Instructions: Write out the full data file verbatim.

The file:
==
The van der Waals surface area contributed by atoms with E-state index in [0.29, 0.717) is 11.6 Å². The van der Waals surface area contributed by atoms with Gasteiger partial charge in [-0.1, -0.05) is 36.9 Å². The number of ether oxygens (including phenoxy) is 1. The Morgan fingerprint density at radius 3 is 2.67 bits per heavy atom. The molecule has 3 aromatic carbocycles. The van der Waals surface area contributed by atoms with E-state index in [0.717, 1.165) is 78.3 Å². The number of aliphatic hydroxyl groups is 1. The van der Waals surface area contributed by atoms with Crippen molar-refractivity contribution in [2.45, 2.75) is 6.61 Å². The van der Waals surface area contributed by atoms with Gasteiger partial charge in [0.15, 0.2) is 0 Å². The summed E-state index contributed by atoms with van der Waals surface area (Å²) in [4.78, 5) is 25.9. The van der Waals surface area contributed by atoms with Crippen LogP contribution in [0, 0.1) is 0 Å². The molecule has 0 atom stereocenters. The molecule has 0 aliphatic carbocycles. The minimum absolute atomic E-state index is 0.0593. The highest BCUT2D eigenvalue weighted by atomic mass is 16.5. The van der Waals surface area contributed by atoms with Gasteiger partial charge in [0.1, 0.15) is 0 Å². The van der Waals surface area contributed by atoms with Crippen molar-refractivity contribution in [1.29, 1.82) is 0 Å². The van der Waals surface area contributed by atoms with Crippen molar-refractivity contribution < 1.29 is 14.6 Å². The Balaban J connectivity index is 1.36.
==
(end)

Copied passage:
The van der Waals surface area contributed by atoms with E-state index in [0.29, 0.717) is 11.6 Å². The van der Waals surface area contributed by atoms with Gasteiger partial charge in [-0.1, -0.05) is 36.9 Å². The number of ether oxygens (including phenoxy) is 1. The Morgan fingerprint density at radius 3 is 2.67 bits per heavy atom. The molecule has 3 aromatic carbocycles. The van der Waals surface area contributed by atoms with E-state index in [0.717, 1.165) is 78.3 Å². The number of aliphatic hydroxyl groups is 1. The van der Waals surface area contributed by atoms with Crippen molar-refractivity contribution in [2.45, 2.75) is 6.61 Å². The van der Waals surface area contributed by atoms with Gasteiger partial charge in [0.15, 0.2) is 0 Å². The summed E-state index contributed by atoms with van der Waals surface area (Å²) in [4.78, 5) is 25.9. The van der Waals surface area contributed by atoms with Crippen LogP contribution in [0, 0.1) is 0 Å². The molecule has 0 atom stereocenters. The molecule has 0 aliphatic carbocycles. The minimum absolute atomic E-state index is 0.0593. The highest BCUT2D eigenvalue weighted by atomic mass is 16.5. The van der Waals surface area contributed by atoms with Gasteiger partial charge in [0.1, 0.15) is 0 Å². The van der Waals surface area contributed by atoms with Crippen molar-refractivity contribution in [1.29, 1.82) is 0 Å². The van der Waals surface area contributed by atoms with Crippen molar-refractivity contribution < 1.29 is 14.6 Å². The Balaban J connectivity index is 1.36.